The breakup of Old English to-infinitive: Causes and consequences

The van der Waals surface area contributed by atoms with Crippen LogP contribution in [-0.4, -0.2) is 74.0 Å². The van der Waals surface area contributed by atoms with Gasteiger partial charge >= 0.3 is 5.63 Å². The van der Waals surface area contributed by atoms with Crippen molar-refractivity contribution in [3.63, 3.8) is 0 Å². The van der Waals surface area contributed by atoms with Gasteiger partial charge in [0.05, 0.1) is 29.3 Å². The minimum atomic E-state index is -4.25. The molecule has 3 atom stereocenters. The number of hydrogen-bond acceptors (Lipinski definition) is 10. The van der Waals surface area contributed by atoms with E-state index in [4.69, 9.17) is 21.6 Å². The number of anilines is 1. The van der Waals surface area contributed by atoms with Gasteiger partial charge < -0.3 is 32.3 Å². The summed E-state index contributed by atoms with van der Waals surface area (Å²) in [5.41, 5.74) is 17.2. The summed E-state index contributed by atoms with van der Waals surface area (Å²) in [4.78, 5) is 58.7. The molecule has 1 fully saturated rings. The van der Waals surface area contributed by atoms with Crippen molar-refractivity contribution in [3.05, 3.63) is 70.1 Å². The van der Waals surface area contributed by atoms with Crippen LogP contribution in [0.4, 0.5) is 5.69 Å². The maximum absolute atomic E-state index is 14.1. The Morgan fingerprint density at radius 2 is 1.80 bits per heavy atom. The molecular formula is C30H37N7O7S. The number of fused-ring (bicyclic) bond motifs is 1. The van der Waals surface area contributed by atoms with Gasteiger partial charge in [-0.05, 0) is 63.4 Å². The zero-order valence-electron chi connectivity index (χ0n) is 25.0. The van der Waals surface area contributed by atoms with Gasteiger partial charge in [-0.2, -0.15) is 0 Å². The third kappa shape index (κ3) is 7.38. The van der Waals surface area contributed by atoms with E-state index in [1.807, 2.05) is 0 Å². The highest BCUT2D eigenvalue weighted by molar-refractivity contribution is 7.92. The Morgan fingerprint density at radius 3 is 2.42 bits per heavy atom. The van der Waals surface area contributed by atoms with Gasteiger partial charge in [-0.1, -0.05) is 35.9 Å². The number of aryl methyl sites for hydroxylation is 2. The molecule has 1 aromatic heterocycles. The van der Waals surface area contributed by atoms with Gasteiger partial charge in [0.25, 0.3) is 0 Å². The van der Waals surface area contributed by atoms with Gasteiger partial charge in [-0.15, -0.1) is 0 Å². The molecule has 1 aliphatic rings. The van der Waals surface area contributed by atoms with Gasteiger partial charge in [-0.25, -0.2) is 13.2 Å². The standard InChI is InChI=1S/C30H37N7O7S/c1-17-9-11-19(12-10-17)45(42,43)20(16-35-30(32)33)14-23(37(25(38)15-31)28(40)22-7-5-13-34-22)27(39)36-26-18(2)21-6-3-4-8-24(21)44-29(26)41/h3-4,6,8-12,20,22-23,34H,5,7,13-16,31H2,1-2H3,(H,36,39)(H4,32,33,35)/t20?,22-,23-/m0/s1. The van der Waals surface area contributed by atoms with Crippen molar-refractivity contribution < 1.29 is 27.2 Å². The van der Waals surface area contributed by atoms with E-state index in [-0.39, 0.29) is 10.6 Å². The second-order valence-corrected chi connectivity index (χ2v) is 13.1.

The main goal of this paper is to account for the recategorisation of the Old English to-infinitive and the consequent rise of for before the Middle English to-infinitive. We argue that the loss of D feature has two consequences. The first consequence is that V?to-D movement was lost resulting in the break-up of the (morphological and) syntactic unity of the to-infinitive. The second consequence, a consequence of the first consequence, concerns the appearance of the so-called split infinitive, i.e. the development of a preverbal adverb, negation and object position. This crucial evidence marks the drift of the infinitive towards VP behaviour. Given that D was lost in early Middle English (i.e. 1150-1200) and the split infinitive appeared in the 13th century, the paper concludes that the change from a PP to a TP status was gradual and not simultaneous with other changes.
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